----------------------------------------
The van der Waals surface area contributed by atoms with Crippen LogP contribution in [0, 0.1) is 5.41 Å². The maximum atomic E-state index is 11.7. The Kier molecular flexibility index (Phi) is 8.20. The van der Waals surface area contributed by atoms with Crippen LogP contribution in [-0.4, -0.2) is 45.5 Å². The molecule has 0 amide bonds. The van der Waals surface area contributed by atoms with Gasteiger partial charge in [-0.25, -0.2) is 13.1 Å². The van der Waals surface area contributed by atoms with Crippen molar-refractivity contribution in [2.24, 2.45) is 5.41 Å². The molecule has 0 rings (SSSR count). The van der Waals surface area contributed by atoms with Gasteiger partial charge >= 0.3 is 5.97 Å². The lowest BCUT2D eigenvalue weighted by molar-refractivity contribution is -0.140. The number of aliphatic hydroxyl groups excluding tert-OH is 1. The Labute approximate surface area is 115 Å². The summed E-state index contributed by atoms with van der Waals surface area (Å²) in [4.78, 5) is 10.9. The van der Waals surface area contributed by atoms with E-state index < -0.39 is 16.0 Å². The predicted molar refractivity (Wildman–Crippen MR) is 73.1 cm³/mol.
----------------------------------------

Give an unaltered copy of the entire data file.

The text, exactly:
The van der Waals surface area contributed by atoms with Crippen LogP contribution in [0, 0.1) is 5.41 Å². The maximum atomic E-state index is 11.7. The Kier molecular flexibility index (Phi) is 8.20. The van der Waals surface area contributed by atoms with Crippen LogP contribution in [-0.4, -0.2) is 45.5 Å². The molecule has 0 amide bonds. The van der Waals surface area contributed by atoms with Gasteiger partial charge in [-0.25, -0.2) is 13.1 Å². The van der Waals surface area contributed by atoms with Crippen molar-refractivity contribution in [2.24, 2.45) is 5.41 Å². The molecule has 0 rings (SSSR count). The van der Waals surface area contributed by atoms with Gasteiger partial charge >= 0.3 is 5.97 Å². The lowest BCUT2D eigenvalue weighted by molar-refractivity contribution is -0.140. The number of aliphatic hydroxyl groups excluding tert-OH is 1. The Labute approximate surface area is 115 Å². The summed E-state index contributed by atoms with van der Waals surface area (Å²) in [4.78, 5) is 10.9. The van der Waals surface area contributed by atoms with E-state index < -0.39 is 16.0 Å². The predicted molar refractivity (Wildman–Crippen MR) is 73.1 cm³/mol.